Five Japanese Techniques to Overcome Burnout and Re-engage with Your Work
Five techniques rooted in Japanese culture and philosophy are simple yet effective ways to improve your productivity and overall well-being.
The first technique is called Ikigai, which means “a reason for being.” This technique involves discovering your purpose in life. It is about determining the reason you wake up each morning and finding something that aligns with your strengths, passions, and the needs of the world. This is what gives life meaning. By focusing on your purpose, you can re-engage with your work and find fulfillment in what you do.
The second technique is Kaizen, which means “continuous improvement.” This technique involves focusing on small improvements every day. You don’t have to do everything at once, just aim to progress little by little. By making small improvements, you can avoid burnout and achieve your goals over time.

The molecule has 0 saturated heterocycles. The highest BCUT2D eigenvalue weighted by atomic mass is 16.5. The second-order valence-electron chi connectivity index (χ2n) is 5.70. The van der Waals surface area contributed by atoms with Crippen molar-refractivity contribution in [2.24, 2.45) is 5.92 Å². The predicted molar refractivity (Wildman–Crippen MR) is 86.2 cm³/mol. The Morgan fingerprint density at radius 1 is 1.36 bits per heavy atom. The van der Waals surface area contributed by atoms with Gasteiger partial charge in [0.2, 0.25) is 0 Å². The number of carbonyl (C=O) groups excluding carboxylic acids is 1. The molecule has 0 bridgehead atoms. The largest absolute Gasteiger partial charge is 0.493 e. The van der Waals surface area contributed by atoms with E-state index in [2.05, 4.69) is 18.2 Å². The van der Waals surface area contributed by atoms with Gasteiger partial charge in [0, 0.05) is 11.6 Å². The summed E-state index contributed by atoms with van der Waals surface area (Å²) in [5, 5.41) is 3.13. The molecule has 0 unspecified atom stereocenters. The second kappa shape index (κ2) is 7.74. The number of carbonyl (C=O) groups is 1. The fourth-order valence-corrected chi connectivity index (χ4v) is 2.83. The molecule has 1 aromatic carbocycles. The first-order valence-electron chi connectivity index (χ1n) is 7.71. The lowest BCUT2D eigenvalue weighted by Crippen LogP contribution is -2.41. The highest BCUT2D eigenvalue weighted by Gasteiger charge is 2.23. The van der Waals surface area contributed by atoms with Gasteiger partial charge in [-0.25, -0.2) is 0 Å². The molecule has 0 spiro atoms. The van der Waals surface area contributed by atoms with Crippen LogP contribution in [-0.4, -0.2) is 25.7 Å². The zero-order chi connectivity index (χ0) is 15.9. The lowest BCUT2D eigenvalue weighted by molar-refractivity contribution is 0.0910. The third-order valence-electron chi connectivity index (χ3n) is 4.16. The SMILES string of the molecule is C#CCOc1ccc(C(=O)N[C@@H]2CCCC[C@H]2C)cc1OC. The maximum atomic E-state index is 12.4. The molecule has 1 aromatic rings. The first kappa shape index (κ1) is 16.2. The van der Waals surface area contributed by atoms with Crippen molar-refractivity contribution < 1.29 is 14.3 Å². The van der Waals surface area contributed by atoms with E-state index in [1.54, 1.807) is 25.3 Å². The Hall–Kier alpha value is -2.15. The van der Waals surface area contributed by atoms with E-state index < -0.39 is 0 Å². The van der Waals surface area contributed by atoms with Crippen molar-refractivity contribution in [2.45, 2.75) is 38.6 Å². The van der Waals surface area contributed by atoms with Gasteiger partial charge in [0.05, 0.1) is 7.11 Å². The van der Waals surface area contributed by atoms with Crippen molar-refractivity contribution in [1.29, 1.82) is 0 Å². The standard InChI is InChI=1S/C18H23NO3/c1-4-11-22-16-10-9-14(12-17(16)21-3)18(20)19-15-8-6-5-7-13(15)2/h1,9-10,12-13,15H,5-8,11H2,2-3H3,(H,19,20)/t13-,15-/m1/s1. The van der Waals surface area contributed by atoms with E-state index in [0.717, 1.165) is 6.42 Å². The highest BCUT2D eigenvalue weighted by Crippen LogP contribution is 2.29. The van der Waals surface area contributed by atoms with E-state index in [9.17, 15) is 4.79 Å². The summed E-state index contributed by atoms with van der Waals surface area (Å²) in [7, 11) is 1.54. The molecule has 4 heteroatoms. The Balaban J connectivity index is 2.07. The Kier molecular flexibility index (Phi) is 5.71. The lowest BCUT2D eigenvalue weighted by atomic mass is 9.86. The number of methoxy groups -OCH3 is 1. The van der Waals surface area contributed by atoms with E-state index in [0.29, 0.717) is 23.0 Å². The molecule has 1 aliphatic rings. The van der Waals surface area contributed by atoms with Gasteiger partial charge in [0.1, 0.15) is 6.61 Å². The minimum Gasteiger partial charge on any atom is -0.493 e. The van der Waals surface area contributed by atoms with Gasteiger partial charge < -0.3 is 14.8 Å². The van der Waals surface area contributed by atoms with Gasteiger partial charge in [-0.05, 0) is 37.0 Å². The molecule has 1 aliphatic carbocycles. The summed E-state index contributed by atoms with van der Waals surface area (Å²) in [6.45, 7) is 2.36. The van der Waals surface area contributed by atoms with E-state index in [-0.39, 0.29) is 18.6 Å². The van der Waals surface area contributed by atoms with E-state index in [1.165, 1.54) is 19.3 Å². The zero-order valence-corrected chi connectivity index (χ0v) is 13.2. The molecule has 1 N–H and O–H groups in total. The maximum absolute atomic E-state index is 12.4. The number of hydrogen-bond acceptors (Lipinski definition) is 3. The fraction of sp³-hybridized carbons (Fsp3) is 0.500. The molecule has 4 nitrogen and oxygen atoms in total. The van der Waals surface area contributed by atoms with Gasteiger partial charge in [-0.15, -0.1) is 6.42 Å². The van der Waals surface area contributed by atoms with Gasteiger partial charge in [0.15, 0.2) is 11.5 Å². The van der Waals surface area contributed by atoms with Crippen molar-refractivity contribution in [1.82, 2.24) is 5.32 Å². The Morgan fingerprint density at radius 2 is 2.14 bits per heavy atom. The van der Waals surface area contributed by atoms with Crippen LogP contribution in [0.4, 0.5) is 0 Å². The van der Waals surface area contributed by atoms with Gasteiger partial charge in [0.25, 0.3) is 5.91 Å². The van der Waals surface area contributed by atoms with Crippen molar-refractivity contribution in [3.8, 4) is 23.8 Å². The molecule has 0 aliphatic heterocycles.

The third technique is the Pomodoro Technique. This technique involves working for 25 minutes, taking a break for 5, and then repeating. This helps you stay focused and avoid burnout. It’s a game-changer for productivity! By breaking your work into small, manageable chunks, you can stay focused and productive throughout the day.
The fourth technique is Hara Hachi Bu, which means “eat until you’re 80% full.” This technique involves avoiding overeating and eating until you’re satisfied, not stuffed. By eating less, you can feel more energized throughout the day and avoid the post-lunch slump. Plus, you won’t have to unbutton your pants after lunch!
The fifth and final technique is Shoshin, which means “beginner’s mind.” This technique involves approaching tasks with a beginner’s mindset. Don’t worry about being perfect or having all the answers. Just be open to learning and trying new things. By embracing a beginner’s mindset, you can stay curious and engaged with your work.
Examples of Applying the Five Japanese Techniques